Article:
BG Reads | News You Need to Know (July 12, 2019)
Mueller's next phase could add nearly 1M square feet (Austin Business Journal)
Shorenstein Properties LLC is expected to begin construction this fall on its first office building in the Mueller community.
The six-story, 235,000-square-foot building designed by Page Southerland Page Inc. is the first of three the California-based developer could build in partnership with Catellus Development Corp. on Aldrich Street in the mixed-use neighborhood.
The developer recently unveiled renderings of the building, which will have retail and office space on the ground floor. Offices will fill the remaining five floors. A parking garage with room for 985 vehicles will be constructed next door.
No general contractor has been announced yet. The project is expected to be complete in the fourth quarter of 2020.
Catellus is the development manager for the first office building… (LINK TO STORY)
ACC budget includes 3% raise for staff but keeps tuition steady (Austin American-Statesman)
Austin Community College trustees this week approved a $406 million budget for the 2019-20 school year that raises teacher pay but keeps tuition stable, reflecting the district’s concern about making college affordable.
A 3% raise will be given across the board to all full-time faculty, adjunct faculty and salaried staff to account for increases in the cost of living; it will cost the district roughly $5.8 million. Trustees also approved an increase in the minimum wage for hourly employees from $13 to $15 per hour, at a cost of about $590,000.
Tuition for Austin Community College students will remain unchanged for the sixth consecutive school year, with students who live inside and outside the district paying $67 per credit hour. Out-of-district students are charged an additional $276 in fees… (LINK TO STORY)
By decriminalizing homelessness, Austin stumbles into legalized busking (Austin Monitor)
The city’s recent changes to ordinances intended to decriminalize homelessness may have, in a roundabout way, provided a new way for Austin musicians to earn money while also ending a years-long legal stalemate.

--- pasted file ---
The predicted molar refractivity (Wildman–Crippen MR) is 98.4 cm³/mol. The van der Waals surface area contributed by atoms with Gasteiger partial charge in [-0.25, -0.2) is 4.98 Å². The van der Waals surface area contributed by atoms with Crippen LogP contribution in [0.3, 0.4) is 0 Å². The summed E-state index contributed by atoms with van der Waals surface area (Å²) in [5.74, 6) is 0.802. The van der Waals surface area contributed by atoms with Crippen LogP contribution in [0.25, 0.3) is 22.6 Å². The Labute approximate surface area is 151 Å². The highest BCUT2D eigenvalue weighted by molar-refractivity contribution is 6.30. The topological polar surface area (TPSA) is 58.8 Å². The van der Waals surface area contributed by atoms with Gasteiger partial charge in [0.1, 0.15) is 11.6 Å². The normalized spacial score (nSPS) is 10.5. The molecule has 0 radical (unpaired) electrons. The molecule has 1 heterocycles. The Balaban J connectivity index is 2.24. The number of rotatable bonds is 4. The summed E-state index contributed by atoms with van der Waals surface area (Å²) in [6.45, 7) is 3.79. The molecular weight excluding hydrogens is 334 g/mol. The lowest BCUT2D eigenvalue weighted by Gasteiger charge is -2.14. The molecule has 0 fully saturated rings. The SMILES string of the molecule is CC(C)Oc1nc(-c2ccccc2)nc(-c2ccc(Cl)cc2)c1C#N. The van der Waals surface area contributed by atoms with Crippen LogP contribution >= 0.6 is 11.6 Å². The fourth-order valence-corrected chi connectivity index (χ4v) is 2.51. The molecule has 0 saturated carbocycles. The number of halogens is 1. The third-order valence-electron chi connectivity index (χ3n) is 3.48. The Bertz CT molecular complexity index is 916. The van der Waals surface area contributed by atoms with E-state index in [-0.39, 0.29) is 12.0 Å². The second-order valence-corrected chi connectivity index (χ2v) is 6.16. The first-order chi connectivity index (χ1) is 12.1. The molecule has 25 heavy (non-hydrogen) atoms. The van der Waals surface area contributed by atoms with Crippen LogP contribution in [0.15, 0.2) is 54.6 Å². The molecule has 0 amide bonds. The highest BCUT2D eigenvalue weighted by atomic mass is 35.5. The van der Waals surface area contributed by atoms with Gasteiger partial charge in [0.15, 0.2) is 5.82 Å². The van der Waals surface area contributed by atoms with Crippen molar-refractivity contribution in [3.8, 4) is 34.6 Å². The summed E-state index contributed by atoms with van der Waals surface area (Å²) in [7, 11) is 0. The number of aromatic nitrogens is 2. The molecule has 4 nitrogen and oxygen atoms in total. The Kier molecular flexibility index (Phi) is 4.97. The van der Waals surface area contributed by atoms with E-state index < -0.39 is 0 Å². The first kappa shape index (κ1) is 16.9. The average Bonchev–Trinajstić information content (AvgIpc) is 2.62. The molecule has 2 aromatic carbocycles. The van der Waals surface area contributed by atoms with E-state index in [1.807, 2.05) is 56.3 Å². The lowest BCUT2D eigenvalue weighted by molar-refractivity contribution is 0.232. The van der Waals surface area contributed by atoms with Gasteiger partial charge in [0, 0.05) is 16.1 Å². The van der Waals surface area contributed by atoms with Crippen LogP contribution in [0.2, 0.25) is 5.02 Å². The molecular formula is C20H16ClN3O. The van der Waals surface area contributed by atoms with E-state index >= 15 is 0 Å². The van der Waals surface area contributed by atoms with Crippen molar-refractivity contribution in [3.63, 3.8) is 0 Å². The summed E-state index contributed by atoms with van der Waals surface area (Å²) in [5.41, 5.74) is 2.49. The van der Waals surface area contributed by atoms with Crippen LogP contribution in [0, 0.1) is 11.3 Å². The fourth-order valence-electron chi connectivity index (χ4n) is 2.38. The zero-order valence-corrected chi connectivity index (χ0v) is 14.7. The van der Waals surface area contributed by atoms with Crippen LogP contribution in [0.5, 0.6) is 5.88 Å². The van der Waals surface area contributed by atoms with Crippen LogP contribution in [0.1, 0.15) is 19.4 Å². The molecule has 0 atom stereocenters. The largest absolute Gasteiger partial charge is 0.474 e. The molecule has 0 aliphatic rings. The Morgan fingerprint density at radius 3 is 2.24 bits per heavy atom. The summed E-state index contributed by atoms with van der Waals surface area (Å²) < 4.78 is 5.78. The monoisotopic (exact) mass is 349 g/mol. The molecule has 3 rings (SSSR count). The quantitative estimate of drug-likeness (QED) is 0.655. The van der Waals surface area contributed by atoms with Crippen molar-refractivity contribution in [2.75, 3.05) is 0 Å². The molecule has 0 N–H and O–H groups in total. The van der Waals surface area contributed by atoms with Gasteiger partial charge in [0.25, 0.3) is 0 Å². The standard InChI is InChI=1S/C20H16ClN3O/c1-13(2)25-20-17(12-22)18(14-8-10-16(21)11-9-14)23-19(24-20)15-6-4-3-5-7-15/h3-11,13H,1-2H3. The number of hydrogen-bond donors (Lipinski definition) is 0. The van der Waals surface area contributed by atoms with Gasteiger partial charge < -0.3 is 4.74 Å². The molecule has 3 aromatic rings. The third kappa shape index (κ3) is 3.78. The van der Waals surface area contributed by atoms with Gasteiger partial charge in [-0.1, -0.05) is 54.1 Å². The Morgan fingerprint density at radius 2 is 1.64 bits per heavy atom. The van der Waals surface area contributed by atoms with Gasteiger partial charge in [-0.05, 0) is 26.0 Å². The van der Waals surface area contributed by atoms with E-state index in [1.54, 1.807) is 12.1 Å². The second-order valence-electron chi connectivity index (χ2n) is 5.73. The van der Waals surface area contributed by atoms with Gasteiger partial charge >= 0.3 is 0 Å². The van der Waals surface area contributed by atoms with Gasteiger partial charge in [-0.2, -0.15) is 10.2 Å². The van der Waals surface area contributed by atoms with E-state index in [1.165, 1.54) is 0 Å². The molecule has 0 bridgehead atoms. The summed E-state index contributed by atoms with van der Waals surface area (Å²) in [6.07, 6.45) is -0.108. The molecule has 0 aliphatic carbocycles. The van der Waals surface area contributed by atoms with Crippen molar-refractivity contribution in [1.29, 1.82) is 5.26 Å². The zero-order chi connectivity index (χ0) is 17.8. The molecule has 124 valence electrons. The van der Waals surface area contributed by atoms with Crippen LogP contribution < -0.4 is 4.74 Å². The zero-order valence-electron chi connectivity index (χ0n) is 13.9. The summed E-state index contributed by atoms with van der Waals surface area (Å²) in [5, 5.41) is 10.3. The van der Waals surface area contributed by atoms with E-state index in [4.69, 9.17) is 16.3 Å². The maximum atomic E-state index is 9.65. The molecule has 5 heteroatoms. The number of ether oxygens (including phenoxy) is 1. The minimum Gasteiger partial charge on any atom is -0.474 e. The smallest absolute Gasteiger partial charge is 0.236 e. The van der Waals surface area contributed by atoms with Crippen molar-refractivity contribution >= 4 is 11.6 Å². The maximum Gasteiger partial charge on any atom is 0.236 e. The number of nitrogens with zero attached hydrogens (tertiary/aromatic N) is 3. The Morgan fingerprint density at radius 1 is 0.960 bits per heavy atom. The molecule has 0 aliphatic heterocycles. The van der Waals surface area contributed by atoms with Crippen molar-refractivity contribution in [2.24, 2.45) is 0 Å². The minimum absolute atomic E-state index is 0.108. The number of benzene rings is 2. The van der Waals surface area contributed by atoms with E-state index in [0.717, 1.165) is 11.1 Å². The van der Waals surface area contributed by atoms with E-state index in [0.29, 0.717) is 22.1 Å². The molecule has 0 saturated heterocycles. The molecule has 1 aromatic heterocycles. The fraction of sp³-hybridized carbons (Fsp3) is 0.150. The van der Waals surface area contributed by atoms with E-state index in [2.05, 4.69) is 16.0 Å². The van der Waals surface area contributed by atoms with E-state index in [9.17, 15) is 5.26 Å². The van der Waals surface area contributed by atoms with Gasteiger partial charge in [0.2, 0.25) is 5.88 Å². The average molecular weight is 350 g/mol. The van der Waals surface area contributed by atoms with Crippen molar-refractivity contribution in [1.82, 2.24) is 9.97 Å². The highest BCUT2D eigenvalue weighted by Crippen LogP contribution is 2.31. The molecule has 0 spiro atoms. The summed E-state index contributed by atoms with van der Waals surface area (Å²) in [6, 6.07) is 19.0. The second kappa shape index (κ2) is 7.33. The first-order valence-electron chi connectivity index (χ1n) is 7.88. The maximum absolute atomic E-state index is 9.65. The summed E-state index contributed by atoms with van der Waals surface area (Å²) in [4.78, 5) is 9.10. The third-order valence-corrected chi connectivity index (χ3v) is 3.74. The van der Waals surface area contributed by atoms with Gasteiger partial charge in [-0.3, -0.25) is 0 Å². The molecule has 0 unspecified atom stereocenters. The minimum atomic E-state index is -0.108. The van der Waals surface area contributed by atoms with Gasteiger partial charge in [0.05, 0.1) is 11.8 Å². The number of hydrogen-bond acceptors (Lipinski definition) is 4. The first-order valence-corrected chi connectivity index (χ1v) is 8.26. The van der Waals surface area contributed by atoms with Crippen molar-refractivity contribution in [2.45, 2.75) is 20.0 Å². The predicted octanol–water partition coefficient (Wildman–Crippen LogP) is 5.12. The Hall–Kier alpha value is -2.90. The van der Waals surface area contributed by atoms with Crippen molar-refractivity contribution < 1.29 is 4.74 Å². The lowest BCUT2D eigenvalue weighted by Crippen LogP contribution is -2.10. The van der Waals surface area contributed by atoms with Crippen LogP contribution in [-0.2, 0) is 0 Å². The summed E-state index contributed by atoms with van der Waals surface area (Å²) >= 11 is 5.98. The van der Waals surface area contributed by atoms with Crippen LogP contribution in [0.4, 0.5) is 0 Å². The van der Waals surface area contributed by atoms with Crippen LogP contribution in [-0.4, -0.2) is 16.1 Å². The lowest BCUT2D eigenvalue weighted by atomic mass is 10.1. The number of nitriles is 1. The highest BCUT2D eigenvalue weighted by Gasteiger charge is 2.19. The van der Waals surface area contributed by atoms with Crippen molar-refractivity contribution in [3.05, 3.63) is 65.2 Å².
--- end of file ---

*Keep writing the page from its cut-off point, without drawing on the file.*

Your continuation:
The issue in question centers around busking, the term for playing unamplified music for tips in a public space, which is a celebrated part of street culture in many major cities but has been discouraged – if not made outright illegal – in Austin.
The practice conflicted with long-held interpretations of the city’s anti-solicitation or panhandling ordinance, causing frustration for musicians over the years, who complained at meetings of the city’s Music Commission of being run off and given citations by Austin police officers when they tried to perform in a public space… (LINK TO STORY)
Vista Equity raises $850M to invest in 'smaller' tech companies (Austin Business Journal)
Vista Equity Partners, a private equity firm based in Austin that invests in technology companies, announced July 11 it had closed its $850 million Endeavor Fund II.
Unlike with its much larger flaghsip funds, Vista Equity uses its Endeavor funds to invest in smaller tech companies with high-growth potential — generally those making $10 million to $30 million in annual recurring revenue.
The first Endeavor fund was $500 million. Past Endeavor investments have included Austin-based YouEarnedIt Inc. and Portland-based data breach response company Radar Inc.
Startups who receive investments have access to a 125-person consulting team at Vista Equity to help them manage growth, the firm said.
“We are thrilled,” Alan Cline, one of the people who oversees the Endeavor platform for Vista Equity, said in a statement. “We thank our limited partners for their confidence in us as investors and their belief in the value we offer founders, entrepreneurs and management teams… (LINK TO STORY)